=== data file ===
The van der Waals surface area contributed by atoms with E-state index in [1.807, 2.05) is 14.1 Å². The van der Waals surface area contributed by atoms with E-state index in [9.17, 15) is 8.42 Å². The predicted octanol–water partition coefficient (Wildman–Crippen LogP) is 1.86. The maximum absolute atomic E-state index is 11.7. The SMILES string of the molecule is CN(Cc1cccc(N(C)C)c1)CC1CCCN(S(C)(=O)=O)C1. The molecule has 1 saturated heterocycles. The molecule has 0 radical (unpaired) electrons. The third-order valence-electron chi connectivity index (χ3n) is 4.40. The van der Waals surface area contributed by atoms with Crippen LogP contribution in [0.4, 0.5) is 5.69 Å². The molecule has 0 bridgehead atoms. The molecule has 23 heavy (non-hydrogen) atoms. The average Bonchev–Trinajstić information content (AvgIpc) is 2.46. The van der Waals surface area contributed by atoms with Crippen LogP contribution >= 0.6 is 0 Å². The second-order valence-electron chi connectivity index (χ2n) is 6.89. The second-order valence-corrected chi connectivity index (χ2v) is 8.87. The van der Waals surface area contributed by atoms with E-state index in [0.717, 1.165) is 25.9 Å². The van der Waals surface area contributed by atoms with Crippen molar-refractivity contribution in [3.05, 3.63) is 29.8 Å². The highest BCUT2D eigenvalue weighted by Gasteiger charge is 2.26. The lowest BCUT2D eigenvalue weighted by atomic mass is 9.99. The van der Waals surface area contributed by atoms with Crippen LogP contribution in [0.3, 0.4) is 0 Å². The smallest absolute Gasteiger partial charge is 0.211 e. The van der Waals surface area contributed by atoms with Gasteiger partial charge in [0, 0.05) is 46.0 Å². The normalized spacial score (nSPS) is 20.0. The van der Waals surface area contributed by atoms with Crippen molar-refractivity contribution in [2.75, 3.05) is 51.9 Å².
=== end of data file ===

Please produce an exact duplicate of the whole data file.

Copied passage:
The van der Waals surface area contributed by atoms with E-state index in [1.807, 2.05) is 14.1 Å². The van der Waals surface area contributed by atoms with E-state index in [9.17, 15) is 8.42 Å². The predicted octanol–water partition coefficient (Wildman–Crippen LogP) is 1.86. The maximum absolute atomic E-state index is 11.7. The SMILES string of the molecule is CN(Cc1cccc(N(C)C)c1)CC1CCCN(S(C)(=O)=O)C1. The molecule has 1 saturated heterocycles. The molecule has 0 radical (unpaired) electrons. The third-order valence-electron chi connectivity index (χ3n) is 4.40. The van der Waals surface area contributed by atoms with Crippen LogP contribution in [0.4, 0.5) is 5.69 Å². The molecule has 0 bridgehead atoms. The molecule has 23 heavy (non-hydrogen) atoms. The average Bonchev–Trinajstić information content (AvgIpc) is 2.46. The van der Waals surface area contributed by atoms with Crippen LogP contribution >= 0.6 is 0 Å². The second-order valence-electron chi connectivity index (χ2n) is 6.89. The second-order valence-corrected chi connectivity index (χ2v) is 8.87. The van der Waals surface area contributed by atoms with E-state index in [0.717, 1.165) is 25.9 Å². The van der Waals surface area contributed by atoms with Crippen molar-refractivity contribution in [3.05, 3.63) is 29.8 Å². The highest BCUT2D eigenvalue weighted by Gasteiger charge is 2.26. The lowest BCUT2D eigenvalue weighted by atomic mass is 9.99. The van der Waals surface area contributed by atoms with Crippen LogP contribution in [0.3, 0.4) is 0 Å². The smallest absolute Gasteiger partial charge is 0.211 e. The van der Waals surface area contributed by atoms with Gasteiger partial charge in [0, 0.05) is 46.0 Å². The normalized spacial score (nSPS) is 20.0. The van der Waals surface area contributed by atoms with Crippen molar-refractivity contribution in [2.75, 3.05) is 51.9 Å².